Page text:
More red tape at the St. Louis City Hall

Today I had some more business at the St. Louis City Hall, including getting an electrical permit to self install a wireless burglar alarm system.

It’s just a money making scam, more or less, but if you install your own burglar alarm system you must pay $85 and take a “test” at the St. Louis City Hall before they give you an electrical permit. And you need the electrical permit in order to get a Police Department permit to have the burglar system monitored for dispatches.

So anyway, I went again to the mammoth turn of the 20th century City Hall building on Market Street.

I had been wondering what was on the upper floors, because there didn’t seem to be enough business going on to even make use of the first floor. The electrical permit division however is on the fourth floor so I had a chance to see what was up there.

Here’s a view from the fourth floor.

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It turns out there are zillions of “divisions” up there. There’s a plumbing division, an electrical division, there’s even a high-rise division. You name it they have it.

First I might I thought I might try discussing with him the rationalization behind having these permits. I mean okay, if they want to charge $85 when you initially set up your burglar alarm system I’m not going to argue the point too much. But why do you have to trudge down to City Hall and take a test? Why can’t they just tack $85 on to the first year of the police permit?

But when I saw the entrenched, intricate bureaucracy up on the fourth floor I realized there is truly no point in fighting City Hall. And so I just went along with it.

The test itself was rather odd. The person in charge asks you to sit in a chair in front of his desk, he hands you a piece of paper with about 10 questions on it, and he asks you to read each question and answer them verbally.

Basically none of the questions had anything at all to do with installation of the system. And none of the questions had anything to do with electricity. They almost all, except one minor question, had to do with operation of the system, which you would have to know even if somebody else installed for you.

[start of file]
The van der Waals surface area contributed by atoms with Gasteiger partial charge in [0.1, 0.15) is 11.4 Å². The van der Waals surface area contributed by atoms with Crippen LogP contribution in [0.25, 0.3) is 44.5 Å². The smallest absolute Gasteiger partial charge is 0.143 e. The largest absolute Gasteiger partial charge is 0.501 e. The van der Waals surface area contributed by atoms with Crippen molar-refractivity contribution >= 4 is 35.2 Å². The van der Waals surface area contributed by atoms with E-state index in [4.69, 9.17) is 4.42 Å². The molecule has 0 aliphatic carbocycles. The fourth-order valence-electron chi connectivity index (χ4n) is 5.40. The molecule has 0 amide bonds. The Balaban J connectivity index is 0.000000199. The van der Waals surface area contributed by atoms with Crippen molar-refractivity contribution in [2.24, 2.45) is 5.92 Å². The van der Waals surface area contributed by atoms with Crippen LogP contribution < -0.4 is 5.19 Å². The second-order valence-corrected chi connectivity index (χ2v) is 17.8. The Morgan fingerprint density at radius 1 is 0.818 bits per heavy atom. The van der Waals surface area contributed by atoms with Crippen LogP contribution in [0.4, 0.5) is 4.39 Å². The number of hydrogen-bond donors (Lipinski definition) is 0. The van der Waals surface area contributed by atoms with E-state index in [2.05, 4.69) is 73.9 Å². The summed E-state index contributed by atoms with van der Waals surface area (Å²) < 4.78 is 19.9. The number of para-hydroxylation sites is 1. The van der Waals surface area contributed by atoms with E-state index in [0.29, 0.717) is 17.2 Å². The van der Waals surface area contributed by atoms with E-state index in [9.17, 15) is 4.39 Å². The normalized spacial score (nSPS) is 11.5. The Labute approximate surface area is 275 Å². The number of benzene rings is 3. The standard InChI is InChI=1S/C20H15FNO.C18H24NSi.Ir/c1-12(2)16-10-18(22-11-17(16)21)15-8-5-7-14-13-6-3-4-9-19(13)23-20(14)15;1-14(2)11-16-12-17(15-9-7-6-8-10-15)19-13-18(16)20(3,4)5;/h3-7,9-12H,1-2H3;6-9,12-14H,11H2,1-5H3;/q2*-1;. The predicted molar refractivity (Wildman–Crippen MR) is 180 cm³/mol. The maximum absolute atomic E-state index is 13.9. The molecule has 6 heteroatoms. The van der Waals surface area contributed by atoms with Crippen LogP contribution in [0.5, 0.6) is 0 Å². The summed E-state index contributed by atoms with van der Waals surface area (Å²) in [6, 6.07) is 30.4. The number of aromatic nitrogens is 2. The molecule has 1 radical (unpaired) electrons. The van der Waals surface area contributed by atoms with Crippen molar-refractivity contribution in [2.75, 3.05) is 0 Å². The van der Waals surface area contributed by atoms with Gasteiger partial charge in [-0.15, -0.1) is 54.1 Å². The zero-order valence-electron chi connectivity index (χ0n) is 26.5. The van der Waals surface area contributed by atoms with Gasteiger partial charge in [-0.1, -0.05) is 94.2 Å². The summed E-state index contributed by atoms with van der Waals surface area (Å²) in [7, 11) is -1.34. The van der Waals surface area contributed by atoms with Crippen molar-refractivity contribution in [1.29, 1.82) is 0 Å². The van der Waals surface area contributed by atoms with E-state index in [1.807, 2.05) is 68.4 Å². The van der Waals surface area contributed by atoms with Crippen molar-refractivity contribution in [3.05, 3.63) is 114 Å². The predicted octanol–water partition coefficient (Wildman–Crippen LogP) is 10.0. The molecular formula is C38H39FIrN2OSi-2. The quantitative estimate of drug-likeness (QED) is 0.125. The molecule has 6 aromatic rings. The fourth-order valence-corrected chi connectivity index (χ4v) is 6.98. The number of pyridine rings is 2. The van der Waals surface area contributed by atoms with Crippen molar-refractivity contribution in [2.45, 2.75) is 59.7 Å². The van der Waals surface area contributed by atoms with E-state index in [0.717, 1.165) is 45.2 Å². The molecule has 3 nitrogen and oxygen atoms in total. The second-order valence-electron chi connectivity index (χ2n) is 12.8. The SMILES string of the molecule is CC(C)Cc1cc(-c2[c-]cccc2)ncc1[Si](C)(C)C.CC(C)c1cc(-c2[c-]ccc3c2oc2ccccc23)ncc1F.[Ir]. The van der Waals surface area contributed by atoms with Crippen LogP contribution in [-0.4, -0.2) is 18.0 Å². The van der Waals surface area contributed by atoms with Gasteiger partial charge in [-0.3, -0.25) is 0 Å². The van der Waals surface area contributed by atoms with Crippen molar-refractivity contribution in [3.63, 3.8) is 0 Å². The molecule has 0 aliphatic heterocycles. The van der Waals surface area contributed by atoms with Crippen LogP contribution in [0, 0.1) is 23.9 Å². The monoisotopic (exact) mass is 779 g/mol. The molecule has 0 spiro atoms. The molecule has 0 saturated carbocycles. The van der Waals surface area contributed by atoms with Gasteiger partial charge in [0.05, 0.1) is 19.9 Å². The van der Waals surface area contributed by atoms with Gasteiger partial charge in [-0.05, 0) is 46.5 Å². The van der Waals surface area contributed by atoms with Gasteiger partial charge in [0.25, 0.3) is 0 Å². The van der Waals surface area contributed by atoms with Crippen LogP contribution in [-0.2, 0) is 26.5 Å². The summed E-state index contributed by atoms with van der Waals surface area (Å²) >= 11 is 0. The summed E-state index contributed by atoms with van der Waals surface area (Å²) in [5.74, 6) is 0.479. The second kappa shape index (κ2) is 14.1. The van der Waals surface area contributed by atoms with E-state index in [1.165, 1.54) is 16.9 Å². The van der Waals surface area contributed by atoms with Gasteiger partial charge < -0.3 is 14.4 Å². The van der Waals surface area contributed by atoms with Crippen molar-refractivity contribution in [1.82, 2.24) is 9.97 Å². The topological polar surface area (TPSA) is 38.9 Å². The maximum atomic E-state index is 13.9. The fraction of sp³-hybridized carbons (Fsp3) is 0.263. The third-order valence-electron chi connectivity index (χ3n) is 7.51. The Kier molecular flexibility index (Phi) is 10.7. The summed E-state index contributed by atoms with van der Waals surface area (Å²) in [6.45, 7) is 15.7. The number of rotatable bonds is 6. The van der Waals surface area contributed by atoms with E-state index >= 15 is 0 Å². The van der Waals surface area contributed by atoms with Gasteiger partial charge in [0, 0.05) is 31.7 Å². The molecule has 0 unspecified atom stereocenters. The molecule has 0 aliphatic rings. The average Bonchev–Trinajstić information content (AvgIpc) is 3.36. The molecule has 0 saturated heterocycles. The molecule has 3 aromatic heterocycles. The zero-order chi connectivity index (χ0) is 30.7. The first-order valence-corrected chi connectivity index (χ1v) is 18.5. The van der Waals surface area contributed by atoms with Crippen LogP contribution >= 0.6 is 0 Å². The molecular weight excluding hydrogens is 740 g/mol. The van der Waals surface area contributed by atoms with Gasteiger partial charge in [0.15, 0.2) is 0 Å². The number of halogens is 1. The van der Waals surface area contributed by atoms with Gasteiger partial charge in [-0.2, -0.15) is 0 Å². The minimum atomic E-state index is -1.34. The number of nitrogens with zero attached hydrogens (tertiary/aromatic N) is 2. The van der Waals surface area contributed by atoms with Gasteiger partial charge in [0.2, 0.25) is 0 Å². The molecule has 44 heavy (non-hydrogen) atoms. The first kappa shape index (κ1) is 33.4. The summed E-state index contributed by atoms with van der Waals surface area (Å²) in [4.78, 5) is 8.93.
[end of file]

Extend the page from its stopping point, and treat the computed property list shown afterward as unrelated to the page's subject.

Anyway, I answered the questions, paid the $85, got my permit and the wireless system is now operational! Yay!

And for your amusement, here are some signs I saw at City Hall. They seem to be enjoying themselves there.

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Crimea wants to secede from the Ukraine – the situation is more complicated now

The fact that the citizens of Crimea themselves want to break away from Ukraine certainly complicates things.

There is a potential for Civil War.

These questions of whether areas should be able to break away from a country and join another country or create a new country are always particularly sticky. On the one hand, you think the democratic process should decide. After all that’s what happened in Ukrainians recently. The U.S. is a particularly difficult position regarding this, because you know what the union’s stance was about this during the U.S. own civil war.

Obviously what Russia did was illegal. But if the people of Crimea themselves do not object, isn’t it hard to get worked up and feel the US should be involved?

This article is a good one, and worth the read. It talks about the legality of what is happening.

I think what is “legal” in the cases of revolutions is pretty much ad hoc and just depends on your own political interests.

http://www.nbcnews.com/storyline/ukraine-crisis/crimea-says-it-wants-secede-ukraine-whats-next-n45966

New zairyu card

Dear Diary.

Oh wait. This is public.